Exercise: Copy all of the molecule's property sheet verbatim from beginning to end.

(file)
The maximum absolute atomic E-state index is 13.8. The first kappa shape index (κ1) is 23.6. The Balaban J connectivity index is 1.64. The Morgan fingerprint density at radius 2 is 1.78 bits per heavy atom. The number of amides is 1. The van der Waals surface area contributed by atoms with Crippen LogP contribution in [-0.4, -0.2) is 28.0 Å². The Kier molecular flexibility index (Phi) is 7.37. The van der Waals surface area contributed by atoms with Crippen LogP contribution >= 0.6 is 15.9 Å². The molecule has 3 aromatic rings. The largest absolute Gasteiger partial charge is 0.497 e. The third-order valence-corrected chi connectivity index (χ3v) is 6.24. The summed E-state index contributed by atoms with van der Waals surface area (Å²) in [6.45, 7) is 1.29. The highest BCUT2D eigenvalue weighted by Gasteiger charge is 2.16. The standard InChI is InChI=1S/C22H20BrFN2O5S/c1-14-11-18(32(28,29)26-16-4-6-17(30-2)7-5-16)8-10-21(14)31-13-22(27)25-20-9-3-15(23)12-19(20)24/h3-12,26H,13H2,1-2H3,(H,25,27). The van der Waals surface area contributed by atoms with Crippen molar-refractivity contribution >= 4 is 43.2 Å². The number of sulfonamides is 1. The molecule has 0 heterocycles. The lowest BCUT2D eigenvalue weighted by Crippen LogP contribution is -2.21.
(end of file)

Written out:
The maximum absolute atomic E-state index is 13.8. The first kappa shape index (κ1) is 23.6. The Balaban J connectivity index is 1.64. The Morgan fingerprint density at radius 2 is 1.78 bits per heavy atom. The number of amides is 1. The van der Waals surface area contributed by atoms with Crippen LogP contribution in [-0.4, -0.2) is 28.0 Å². The Kier molecular flexibility index (Phi) is 7.37. The van der Waals surface area contributed by atoms with Crippen LogP contribution >= 0.6 is 15.9 Å². The molecule has 3 aromatic rings. The largest absolute Gasteiger partial charge is 0.497 e. The third-order valence-corrected chi connectivity index (χ3v) is 6.24. The summed E-state index contributed by atoms with van der Waals surface area (Å²) in [6.45, 7) is 1.29. The highest BCUT2D eigenvalue weighted by Gasteiger charge is 2.16. The standard InChI is InChI=1S/C22H20BrFN2O5S/c1-14-11-18(32(28,29)26-16-4-6-17(30-2)7-5-16)8-10-21(14)31-13-22(27)25-20-9-3-15(23)12-19(20)24/h3-12,26H,13H2,1-2H3,(H,25,27). The van der Waals surface area contributed by atoms with Crippen molar-refractivity contribution >= 4 is 43.2 Å². The number of sulfonamides is 1. The molecule has 0 heterocycles. The lowest BCUT2D eigenvalue weighted by Crippen LogP contribution is -2.21.